The type of semen and the route of insemination depends on the concentration of progesterone levels as it forecasts the optimal time after ovulation that will yield the most fertile period.

20 Fascinating Facts About Canine Ovulation in Your Bitch

Here are 20 facts that might help you better understand the reasoning behind it.

Where to begin
Monitoring the estrous cycle closely is the first step in successful breeding. Keeping a breeding journal or making a conscious effort to record heat cycle events on the calendar is a great start. Schedule a veterinary consult around 6 days after the beginning of the heat cycle. Individual variation may mean that some bitches ovulate sooner than others so it’s important to start monitoring them as early as possible.

Get the numbers straight
Progesterone results are quantified in two different units, namely ng/mL and nmol/L. When communicating these numbers to your vet remember to include the units of measurement and if your vet is unfamiliar with the unit, you can use the following conversion factor: 1 ng/mL is equivalent to 3 nmol/L.

Once is not enough
A single test is not enough to determine when a bitch may ovulate. Due to individual variation, at least three to four tests over several days are usually necessary to establish ovulation.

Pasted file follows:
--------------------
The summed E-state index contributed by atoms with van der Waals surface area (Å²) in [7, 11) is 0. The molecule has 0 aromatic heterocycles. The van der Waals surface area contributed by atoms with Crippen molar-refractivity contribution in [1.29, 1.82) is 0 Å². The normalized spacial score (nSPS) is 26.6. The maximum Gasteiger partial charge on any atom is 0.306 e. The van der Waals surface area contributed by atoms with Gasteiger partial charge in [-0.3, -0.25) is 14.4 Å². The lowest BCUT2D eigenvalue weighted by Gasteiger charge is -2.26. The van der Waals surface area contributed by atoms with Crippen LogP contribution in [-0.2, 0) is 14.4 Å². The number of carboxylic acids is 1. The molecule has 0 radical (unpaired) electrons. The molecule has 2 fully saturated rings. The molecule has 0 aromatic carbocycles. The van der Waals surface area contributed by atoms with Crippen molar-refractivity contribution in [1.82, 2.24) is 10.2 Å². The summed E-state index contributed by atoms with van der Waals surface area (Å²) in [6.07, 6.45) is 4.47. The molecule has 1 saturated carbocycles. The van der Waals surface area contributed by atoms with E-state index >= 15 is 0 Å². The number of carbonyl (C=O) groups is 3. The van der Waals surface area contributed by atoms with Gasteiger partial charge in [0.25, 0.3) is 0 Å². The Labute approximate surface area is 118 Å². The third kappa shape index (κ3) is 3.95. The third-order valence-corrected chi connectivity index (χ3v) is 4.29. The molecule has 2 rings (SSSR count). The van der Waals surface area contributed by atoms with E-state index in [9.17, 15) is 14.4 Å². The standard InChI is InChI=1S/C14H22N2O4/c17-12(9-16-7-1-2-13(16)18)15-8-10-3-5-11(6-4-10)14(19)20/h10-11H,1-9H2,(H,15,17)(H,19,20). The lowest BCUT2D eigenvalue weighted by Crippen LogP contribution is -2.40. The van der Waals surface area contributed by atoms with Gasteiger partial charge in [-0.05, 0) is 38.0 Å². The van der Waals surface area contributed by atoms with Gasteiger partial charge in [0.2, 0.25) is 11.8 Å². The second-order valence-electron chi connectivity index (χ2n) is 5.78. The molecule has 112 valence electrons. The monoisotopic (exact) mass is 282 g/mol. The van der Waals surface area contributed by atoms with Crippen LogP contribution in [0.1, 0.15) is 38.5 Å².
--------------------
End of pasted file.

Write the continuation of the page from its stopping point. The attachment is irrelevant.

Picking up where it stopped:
Initially, daily vet visits aren’t necessary
Unlike hormones like LH that have their peak monitored, progesterone rises progressively throughout estrous and the key is to monitor when it rises above its basal value.

The basal progesterone value is low when its concentration in the blood is less than 1ng/ml. 

Should the initial tests yield a value of less than 1ng/ml then the next visit can be delayed by between 4-5 days.


Illustrated below are the progesterone profiles of several bitches. The two main focus points are the “LH peak” which is when the luteinizing hormone is at its highest concentration and “Ovulation” when the eggs are released from mature follicles.

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Figure 1 – Canine ovulation timing chart 
  1. Timing it right

Ovulation occurs two to three days after the LH peak when the progesterone level reaches 2-3ng/ml.

  1. Ovulation detection is key 

Even if the LH peak has been passed, it is important to continue with progesterone monitoring to detect ovulation. There is always a risk that a bitch may not ovulate in what is referred to as an anovulatory cycle.

  1. Anovulatory cycles

When ovulation does not occur then no eggs are released and therefore there is no chance of fertilization. The exact cause of these non-productive cycles is still unknown, and even though progesterone rises as follicles containing oocytes have grown, it can suddenly drop and this means it cannot support the follicles and they simply resorb and no ovulation takes place. 

Bitches can have levels that rise up to just under 5 ng/ml and then suddenly drop so it’s important to maintain surveillance of progesterone levels to avoid fruitless mating/insemination. 

  1. Ovulation occurs when progesterone blood levels reach 5-6ng/ml.
  2. Size doesn’t matter 

Progesterone blood levels are not influenced by the type or size of a breed, so when looking at Figure 1, it is evident that all the different curves intersect at the same level of progesterone when ovulation is taking place.

  1. The estimated day of ovulation means more than the progesterone level